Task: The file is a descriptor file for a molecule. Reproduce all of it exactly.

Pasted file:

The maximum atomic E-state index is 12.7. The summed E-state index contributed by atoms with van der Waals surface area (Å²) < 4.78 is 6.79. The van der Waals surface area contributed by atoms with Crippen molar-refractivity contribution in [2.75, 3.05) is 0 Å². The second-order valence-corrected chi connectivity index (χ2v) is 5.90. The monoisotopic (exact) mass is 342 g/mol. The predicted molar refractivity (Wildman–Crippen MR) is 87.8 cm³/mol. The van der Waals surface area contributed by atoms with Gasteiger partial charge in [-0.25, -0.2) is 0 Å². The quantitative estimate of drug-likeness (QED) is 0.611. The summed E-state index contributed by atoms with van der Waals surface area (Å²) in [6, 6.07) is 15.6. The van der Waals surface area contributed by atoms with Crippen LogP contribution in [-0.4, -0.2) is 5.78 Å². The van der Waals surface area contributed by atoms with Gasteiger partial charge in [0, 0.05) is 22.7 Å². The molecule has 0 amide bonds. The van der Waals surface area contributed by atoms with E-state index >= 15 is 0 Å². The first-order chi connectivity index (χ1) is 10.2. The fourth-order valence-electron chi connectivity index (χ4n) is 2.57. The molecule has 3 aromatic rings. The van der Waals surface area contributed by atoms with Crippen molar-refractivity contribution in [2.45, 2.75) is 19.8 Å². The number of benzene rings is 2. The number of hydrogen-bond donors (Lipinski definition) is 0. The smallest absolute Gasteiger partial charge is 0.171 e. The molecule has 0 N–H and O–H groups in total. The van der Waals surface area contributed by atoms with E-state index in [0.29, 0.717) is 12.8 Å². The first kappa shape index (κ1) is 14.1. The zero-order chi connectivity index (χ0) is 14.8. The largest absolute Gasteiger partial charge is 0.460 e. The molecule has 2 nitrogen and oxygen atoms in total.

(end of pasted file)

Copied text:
The maximum atomic E-state index is 12.7. The summed E-state index contributed by atoms with van der Waals surface area (Å²) < 4.78 is 6.79. The van der Waals surface area contributed by atoms with Crippen molar-refractivity contribution in [2.75, 3.05) is 0 Å². The second-order valence-corrected chi connectivity index (χ2v) is 5.90. The monoisotopic (exact) mass is 342 g/mol. The predicted molar refractivity (Wildman–Crippen MR) is 87.8 cm³/mol. The van der Waals surface area contributed by atoms with Gasteiger partial charge in [-0.25, -0.2) is 0 Å². The quantitative estimate of drug-likeness (QED) is 0.611. The summed E-state index contributed by atoms with van der Waals surface area (Å²) in [6, 6.07) is 15.6. The van der Waals surface area contributed by atoms with Crippen LogP contribution in [-0.4, -0.2) is 5.78 Å². The van der Waals surface area contributed by atoms with Gasteiger partial charge in [0, 0.05) is 22.7 Å². The molecule has 0 amide bonds. The van der Waals surface area contributed by atoms with E-state index >= 15 is 0 Å². The first-order chi connectivity index (χ1) is 10.2. The fourth-order valence-electron chi connectivity index (χ4n) is 2.57. The molecule has 3 aromatic rings. The van der Waals surface area contributed by atoms with Crippen molar-refractivity contribution in [2.45, 2.75) is 19.8 Å². The number of benzene rings is 2. The number of hydrogen-bond donors (Lipinski definition) is 0. The smallest absolute Gasteiger partial charge is 0.171 e. The molecule has 0 N–H and O–H groups in total. The van der Waals surface area contributed by atoms with E-state index in [0.29, 0.717) is 12.8 Å². The first kappa shape index (κ1) is 14.1. The zero-order chi connectivity index (χ0) is 14.8. The largest absolute Gasteiger partial charge is 0.460 e. The molecule has 2 nitrogen and oxygen atoms in total.